Fix and flip homes with a rehab strategy or hold on to rental properties for a flow of passive income—it's up to you! But be sure to pay close attention to the rules regarding disqualified persons and prohibited transactions to avoid Real Estate IRA penalties.
When buying residential real estate, research the seller or auctioneer and consider all of the variables involved in managing your new asset. Examples of due diligence include walking the property, researching its claims history, confirming the quality of tenants past and present, and reading all documents associated with the property, such as leases, HOA (Homeowner's Association) documents, and insurance policies.
As the IRA holder, you cannot be the property manager, nor can you perform the maintenance on the property. Review our section on Property Management for information on how to navigate the day-to-day operations of owning residential real estate.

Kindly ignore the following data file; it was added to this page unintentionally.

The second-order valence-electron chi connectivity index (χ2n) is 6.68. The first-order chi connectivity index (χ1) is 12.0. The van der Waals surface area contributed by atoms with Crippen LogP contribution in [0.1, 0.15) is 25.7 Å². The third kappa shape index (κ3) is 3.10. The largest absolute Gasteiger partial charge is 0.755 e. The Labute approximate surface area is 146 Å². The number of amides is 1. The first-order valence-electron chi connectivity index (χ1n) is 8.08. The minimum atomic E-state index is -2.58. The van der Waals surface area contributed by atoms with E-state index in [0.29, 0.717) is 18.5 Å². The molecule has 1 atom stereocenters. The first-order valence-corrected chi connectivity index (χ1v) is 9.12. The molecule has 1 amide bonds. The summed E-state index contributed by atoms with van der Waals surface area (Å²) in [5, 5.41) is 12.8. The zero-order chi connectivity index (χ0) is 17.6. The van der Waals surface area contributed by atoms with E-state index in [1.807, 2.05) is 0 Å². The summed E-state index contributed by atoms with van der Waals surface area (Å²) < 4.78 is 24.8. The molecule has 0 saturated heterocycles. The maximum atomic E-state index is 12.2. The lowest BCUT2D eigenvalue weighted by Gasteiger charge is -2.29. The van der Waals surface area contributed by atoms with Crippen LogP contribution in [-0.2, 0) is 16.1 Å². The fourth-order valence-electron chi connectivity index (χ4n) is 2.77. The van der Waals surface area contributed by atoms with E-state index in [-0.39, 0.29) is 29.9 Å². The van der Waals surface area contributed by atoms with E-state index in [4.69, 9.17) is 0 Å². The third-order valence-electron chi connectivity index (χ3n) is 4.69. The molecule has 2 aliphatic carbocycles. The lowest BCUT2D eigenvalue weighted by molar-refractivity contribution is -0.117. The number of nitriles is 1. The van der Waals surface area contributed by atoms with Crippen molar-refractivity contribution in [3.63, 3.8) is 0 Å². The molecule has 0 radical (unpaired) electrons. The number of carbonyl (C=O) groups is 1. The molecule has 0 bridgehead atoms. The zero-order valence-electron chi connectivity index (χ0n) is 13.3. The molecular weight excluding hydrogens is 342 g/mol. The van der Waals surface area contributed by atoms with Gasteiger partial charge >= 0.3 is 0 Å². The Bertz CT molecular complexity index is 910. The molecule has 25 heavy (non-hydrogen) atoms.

Because the IRA is the owner of the real estate, not the IRA holder, all purchase and maintenance costs are paid by the IRA, and all income (e.g., rent) goes back to the IRA. You must use IRA funds to address any maintenance costs or other expenses related to the property. For more information, see Income and Expenses.
"I have just finished purchasing a second fourplex using my IRA funds. This could not have been done without the professionalism of Irene Vann. Because this was such a challenging purchase, I want to especially commend Irene for a job well done...read more